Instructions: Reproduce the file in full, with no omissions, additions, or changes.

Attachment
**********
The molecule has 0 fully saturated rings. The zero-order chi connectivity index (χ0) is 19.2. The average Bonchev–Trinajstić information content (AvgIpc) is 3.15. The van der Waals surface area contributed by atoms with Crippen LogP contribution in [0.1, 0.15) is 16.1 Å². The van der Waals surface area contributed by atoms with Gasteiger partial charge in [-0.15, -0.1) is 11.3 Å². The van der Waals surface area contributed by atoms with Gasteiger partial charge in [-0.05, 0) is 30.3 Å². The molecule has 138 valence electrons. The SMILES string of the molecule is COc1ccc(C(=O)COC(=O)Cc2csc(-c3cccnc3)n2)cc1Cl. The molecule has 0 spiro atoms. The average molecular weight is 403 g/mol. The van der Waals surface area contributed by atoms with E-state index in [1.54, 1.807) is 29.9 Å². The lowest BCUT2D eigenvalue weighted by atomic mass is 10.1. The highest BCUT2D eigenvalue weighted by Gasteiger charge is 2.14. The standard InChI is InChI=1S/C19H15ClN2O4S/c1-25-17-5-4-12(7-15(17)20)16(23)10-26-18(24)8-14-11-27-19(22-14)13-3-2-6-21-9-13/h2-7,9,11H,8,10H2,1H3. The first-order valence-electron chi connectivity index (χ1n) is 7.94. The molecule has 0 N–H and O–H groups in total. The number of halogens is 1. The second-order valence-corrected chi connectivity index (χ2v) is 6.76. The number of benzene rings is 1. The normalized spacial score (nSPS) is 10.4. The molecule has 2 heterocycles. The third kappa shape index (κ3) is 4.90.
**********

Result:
The molecule has 0 fully saturated rings. The zero-order chi connectivity index (χ0) is 19.2. The average Bonchev–Trinajstić information content (AvgIpc) is 3.15. The van der Waals surface area contributed by atoms with Crippen LogP contribution in [0.1, 0.15) is 16.1 Å². The van der Waals surface area contributed by atoms with Gasteiger partial charge in [-0.15, -0.1) is 11.3 Å². The van der Waals surface area contributed by atoms with Gasteiger partial charge in [-0.05, 0) is 30.3 Å². The molecule has 138 valence electrons. The SMILES string of the molecule is COc1ccc(C(=O)COC(=O)Cc2csc(-c3cccnc3)n2)cc1Cl. The molecule has 0 spiro atoms. The average molecular weight is 403 g/mol. The van der Waals surface area contributed by atoms with E-state index in [1.54, 1.807) is 29.9 Å². The lowest BCUT2D eigenvalue weighted by atomic mass is 10.1. The highest BCUT2D eigenvalue weighted by Gasteiger charge is 2.14. The standard InChI is InChI=1S/C19H15ClN2O4S/c1-25-17-5-4-12(7-15(17)20)16(23)10-26-18(24)8-14-11-27-19(22-14)13-3-2-6-21-9-13/h2-7,9,11H,8,10H2,1H3. The first-order valence-electron chi connectivity index (χ1n) is 7.94. The molecule has 0 N–H and O–H groups in total. The number of halogens is 1. The second-order valence-corrected chi connectivity index (χ2v) is 6.76. The number of benzene rings is 1. The normalized spacial score (nSPS) is 10.4. The molecule has 2 heterocycles. The third kappa shape index (κ3) is 4.90.